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Demystifying the five ‘sights’ of artificial intelligence


Artificial Intelligence as a tech category has become so broad that it’s nearly lost all meaning. It encompasses everything from chatbots to autonomous vehicles to scenes from Terminator 2.

This ambiguity impacts AI’s adoption across many businesses and increases the desire for data privacy protections and greater accountability in AI. Recently, President Biden unveiled an AI Bill of Rights designed to set an AI framework and new standards for AI in government.

So how can agency leaders move AI forward responsibly and with confidence?

Demystifying and defining what AI can do, or can’t do, is the first step in the process. By clearly defining what AI is and is not, misconceptions can be dispelled and AI models that support complex missions at the speed of relevance employed with confidence.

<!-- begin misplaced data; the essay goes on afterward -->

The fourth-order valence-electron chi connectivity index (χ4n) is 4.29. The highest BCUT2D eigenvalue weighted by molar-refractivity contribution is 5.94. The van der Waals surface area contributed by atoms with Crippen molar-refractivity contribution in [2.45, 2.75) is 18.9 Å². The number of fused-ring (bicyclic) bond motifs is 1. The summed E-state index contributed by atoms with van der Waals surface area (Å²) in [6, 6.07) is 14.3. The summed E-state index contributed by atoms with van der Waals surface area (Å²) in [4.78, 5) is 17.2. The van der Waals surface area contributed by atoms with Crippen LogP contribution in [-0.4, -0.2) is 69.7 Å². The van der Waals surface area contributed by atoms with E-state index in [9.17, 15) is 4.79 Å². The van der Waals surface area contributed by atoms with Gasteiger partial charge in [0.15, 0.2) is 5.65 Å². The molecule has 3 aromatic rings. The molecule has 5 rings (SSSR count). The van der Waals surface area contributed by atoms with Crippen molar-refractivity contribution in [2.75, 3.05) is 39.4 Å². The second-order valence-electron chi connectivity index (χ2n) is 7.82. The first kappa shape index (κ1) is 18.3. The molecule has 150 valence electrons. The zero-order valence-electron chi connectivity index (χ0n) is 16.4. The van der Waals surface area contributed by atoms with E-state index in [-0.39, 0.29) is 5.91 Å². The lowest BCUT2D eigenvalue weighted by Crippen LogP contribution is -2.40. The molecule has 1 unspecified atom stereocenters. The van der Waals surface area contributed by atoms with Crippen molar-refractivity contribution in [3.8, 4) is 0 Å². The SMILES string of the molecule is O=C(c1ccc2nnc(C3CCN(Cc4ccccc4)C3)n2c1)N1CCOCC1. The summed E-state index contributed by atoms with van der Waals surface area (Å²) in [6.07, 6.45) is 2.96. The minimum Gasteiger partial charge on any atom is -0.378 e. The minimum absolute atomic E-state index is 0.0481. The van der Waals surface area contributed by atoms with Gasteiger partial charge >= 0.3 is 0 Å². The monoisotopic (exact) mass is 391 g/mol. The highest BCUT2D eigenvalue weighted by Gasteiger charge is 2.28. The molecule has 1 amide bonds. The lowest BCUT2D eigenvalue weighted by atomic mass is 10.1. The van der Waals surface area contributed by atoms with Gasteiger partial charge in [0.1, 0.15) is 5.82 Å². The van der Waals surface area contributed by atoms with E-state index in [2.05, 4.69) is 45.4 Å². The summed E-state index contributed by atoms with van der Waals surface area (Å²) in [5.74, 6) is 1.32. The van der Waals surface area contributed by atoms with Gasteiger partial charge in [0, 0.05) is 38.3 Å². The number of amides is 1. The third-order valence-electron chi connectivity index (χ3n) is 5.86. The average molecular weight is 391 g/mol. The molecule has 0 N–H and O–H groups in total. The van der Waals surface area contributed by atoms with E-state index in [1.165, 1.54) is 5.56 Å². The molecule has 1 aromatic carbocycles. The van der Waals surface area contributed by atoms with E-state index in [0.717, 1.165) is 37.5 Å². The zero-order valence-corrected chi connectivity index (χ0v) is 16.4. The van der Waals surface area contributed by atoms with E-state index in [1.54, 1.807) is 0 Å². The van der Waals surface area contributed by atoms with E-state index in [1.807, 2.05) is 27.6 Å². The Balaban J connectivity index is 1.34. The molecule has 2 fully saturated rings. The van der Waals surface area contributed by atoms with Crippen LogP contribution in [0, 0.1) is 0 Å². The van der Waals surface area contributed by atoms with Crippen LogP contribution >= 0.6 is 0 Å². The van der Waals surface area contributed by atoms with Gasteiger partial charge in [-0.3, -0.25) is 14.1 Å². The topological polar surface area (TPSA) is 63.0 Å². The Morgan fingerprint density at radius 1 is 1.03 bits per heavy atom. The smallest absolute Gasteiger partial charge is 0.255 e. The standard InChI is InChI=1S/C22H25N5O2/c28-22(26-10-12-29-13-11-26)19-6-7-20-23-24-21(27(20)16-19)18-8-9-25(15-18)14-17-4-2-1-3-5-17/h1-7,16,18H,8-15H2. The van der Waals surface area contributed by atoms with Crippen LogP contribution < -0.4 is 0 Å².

AI as a Force Multiplier

AI is a means to an end, an enabler and force multiplier for government agencies and businesses who can and should use it to their advantage. Most of the AI solutions being utilized today keep humans involved in each task to ensure creativity, common sense and, in some cases, emotional intelligence remain central to decision-making.

Although today’s AI is unable to flex every human-like muscle, it does bring five important “sights” to the table: hindsight, foresight, insight, oversight and rightsight. Fully understanding these five sights and their value is the key to operationalizing AI capabilities to accelerate mission outcomes in matters as complex as national security and disease control or as routine as help desk calls.